Do Artists Have To Have Cool Life Stories? – A Ramble

Well, at the time of writing, I still seem to be going through a phase of making studies of old out-of-copyright paintings (which will be posted here in early May). Here’s a preview of the one I finished a while after completing the first draft of this article, it’s a study of “Saudade” (1899) by José Ferraz de Almeida Júnior:

This is a reduced-size preview, the full-size painting will be posted here on the 5th May.

Anyway, as I mentioned yesterday, part of the process of making these pictures is doing online research to find public domain source material. This, of course, introduces you to lots of artists that you might never have heard of before and also reminds you of lots of artists that you vaguely remember reading about the last time you did this kind of research.

So, for today, I thought that I’d talk about artists’ life stories and whether artists have to have cool life stories. This is mostly because one of the artists that I vaguely remembered was an Art Nouveau artist called Gerda Wegener. From everything I read about her on Wikipedia, she seemed like a really cool person in all sorts of ways (even if, like many famous historical artists, her life had something of a tragic ending).

However, when I thought about making a study of some of her art, I suddenly remembered that virtually all of it was far too risqué to post here. One of the many things that had made her such a cool person was also a reason why I couldn’t make studies of her art. The only Wegener painting I could find that was “safe for work” is a really good “modern art”-style portrait of Lili Elbe which looks cool, but has the kind of bright low-contrast lighting which I don’t really use in my own art these days.

Then there were other cool artists like Austin Osman Spare and Pamela Colman Smith who both have interesting life stories and cool-looking art, but whose works are still in copyright in both the UK and mainland Europe. Then, of course, there’s the one and only Touko Laaksonen – whose art is unfortunately both still copyrighted and far too risqué to post studies of here.

Yet, on the other hand, there are artists with fairly “boring” or “uncool” life stories who have produced some really cool work.

Oskar Zwintscher (whose art I made a study of recently) seems to have a fairly understated life story (by old artist standards) on his Wikipedia page, and he also sounds like he was a grumpy cynic who didn’t like the new-fangled impressionist art of the time. Then again, given my own cynical views about modern conceptual art, I can hardly criticise him too much for not liking “trendy” art.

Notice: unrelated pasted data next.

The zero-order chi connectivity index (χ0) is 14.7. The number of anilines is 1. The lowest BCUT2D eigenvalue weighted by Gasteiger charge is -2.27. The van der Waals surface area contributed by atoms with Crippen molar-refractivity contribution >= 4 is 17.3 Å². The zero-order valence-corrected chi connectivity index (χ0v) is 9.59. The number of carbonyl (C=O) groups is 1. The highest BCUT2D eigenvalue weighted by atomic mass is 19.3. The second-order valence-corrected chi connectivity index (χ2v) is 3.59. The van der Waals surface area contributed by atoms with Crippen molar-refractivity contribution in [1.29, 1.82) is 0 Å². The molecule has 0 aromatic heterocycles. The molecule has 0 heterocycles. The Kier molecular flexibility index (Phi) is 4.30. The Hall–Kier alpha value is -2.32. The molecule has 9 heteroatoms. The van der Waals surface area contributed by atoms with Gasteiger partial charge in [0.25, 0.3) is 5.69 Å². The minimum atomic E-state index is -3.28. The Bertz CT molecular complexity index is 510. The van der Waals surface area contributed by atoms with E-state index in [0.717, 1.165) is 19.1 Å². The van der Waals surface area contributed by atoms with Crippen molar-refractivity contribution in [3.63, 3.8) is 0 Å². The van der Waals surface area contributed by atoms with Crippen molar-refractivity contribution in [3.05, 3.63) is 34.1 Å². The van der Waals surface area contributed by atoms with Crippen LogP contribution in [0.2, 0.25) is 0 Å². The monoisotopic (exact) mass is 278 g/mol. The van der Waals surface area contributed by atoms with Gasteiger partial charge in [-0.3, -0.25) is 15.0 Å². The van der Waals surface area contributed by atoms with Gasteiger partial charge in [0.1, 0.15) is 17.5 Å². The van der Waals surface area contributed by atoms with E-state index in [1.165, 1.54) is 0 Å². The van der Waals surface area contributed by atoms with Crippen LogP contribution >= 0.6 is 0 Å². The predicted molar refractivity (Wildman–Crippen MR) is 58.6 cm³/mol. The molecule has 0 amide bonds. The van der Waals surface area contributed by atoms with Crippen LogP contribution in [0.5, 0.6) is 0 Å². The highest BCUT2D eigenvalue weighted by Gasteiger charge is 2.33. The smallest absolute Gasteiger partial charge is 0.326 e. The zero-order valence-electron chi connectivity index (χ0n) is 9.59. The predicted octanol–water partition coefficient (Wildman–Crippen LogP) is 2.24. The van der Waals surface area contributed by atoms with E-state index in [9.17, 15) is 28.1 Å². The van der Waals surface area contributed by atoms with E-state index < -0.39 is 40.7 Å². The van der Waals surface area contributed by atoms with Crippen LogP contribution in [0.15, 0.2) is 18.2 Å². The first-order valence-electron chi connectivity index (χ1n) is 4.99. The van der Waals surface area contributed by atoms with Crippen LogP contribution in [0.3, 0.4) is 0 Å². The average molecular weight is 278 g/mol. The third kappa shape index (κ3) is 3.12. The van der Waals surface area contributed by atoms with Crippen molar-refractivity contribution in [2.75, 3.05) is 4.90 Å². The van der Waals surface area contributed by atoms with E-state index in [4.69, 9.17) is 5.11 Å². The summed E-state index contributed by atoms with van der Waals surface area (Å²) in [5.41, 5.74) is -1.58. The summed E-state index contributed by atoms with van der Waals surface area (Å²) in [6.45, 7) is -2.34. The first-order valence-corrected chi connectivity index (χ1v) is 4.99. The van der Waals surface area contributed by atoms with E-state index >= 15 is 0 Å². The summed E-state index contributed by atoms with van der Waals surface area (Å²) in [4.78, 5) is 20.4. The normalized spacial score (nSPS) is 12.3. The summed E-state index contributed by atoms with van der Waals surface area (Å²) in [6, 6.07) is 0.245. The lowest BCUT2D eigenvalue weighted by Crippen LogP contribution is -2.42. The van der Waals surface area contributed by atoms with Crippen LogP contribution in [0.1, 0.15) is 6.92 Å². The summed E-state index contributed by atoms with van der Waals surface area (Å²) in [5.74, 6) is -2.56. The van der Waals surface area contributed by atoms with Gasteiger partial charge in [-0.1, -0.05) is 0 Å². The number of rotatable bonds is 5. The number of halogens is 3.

Then there are artists like Caravaggio – whose 16th/17th century art contains some of the most awesome lighting found in art from that period of history (seriously, some of his paintings are like heavy metal album covers… from before heavy metal was invented!). Yet, his life story seems to be a somewhat disturbing, depressing and tragic one – since he was also a violent criminal who had to spend the later parts of his life on the run from the authorities after stabbing someone. But, even so, his art is amazing!

I guess that what I’m trying to say here is that the only way to judge an artist is by their works. Yes, it can be interesting to read about artists who have had cool, interesting and/or hedonistic lives. But, this certainly isn’t a mandatory part of being an artist!

At the end of the day, being an artist is about making art. Not only that, it is about making art that you feel is cool (whatever that may be). If you make art that you feel is cool, then there are probably other people out there who will also think that it is cool.

So, yes, some great artists have had boring and/or crappy life stories and some have had amazingly cool ones. Nonetheless, they’re all great artists. Yes, an interesting life story can be fascinating to historians. But, at the end of the day, these people were recognised because they were good artists. The emphasis being on the word “artists” (eg: people who make art).

It’s kind of like the old misconception about drugs and creativity. Yes, some great creative people have taken a lot of drugs – but they produced great works despite this, rather than because of it. In other words, if you’re an inexperienced artist, writer, musician etc… then drugs won’t magically give you the skills that can only be gained through practice, research and/or experience. If anything, it will probably distract you from these important things.

The same is true for being obsessed with the silly idea that being a creative person means having a “cool” life story. Good creative people can have boring lives, or they can have cool ones. It doesn’t matter. The important thing is what they create.

Plus, everyone’s life contains a mixture of “cool” and “dull” elements. Biographies of artists inevitably end up emphasising the “cool” parts and downplaying the “dull” parts.

At the end of the day, a “life story” is just that, a simplified story that is told about the complexity of someone’s life.


Anyway, I hope that this was useful 🙂

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